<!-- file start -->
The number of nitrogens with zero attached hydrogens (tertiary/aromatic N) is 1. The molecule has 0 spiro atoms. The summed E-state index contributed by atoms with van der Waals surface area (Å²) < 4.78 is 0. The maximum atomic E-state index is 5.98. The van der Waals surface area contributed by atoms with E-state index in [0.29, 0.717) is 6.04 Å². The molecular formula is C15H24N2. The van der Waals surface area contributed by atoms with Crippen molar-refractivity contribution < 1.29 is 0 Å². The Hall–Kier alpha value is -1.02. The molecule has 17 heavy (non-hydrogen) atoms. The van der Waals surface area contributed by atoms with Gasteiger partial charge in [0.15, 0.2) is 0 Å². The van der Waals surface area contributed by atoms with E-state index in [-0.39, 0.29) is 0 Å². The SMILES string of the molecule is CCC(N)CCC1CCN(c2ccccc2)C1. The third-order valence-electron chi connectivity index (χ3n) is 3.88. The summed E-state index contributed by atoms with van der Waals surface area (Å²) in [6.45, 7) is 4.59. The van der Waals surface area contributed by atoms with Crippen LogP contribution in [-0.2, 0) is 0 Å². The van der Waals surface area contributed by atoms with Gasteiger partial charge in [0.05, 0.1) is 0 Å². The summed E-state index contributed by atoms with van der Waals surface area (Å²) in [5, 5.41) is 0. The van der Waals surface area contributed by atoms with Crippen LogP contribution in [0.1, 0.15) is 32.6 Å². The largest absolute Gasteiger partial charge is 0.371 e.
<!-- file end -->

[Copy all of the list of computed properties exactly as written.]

The number of nitrogens with zero attached hydrogens (tertiary/aromatic N) is 1. The molecule has 0 spiro atoms. The summed E-state index contributed by atoms with van der Waals surface area (Å²) < 4.78 is 0. The maximum atomic E-state index is 5.98. The van der Waals surface area contributed by atoms with E-state index in [0.29, 0.717) is 6.04 Å². The molecular formula is C15H24N2. The van der Waals surface area contributed by atoms with Crippen molar-refractivity contribution < 1.29 is 0 Å². The Hall–Kier alpha value is -1.02. The molecule has 17 heavy (non-hydrogen) atoms. The van der Waals surface area contributed by atoms with Gasteiger partial charge in [0.15, 0.2) is 0 Å². The van der Waals surface area contributed by atoms with E-state index in [-0.39, 0.29) is 0 Å². The SMILES string of the molecule is CCC(N)CCC1CCN(c2ccccc2)C1. The third-order valence-electron chi connectivity index (χ3n) is 3.88. The summed E-state index contributed by atoms with van der Waals surface area (Å²) in [6.45, 7) is 4.59. The van der Waals surface area contributed by atoms with Crippen LogP contribution in [-0.2, 0) is 0 Å². The van der Waals surface area contributed by atoms with Gasteiger partial charge in [0.05, 0.1) is 0 Å². The summed E-state index contributed by atoms with van der Waals surface area (Å²) in [5, 5.41) is 0. The van der Waals surface area contributed by atoms with Crippen LogP contribution in [0.1, 0.15) is 32.6 Å². The largest absolute Gasteiger partial charge is 0.371 e.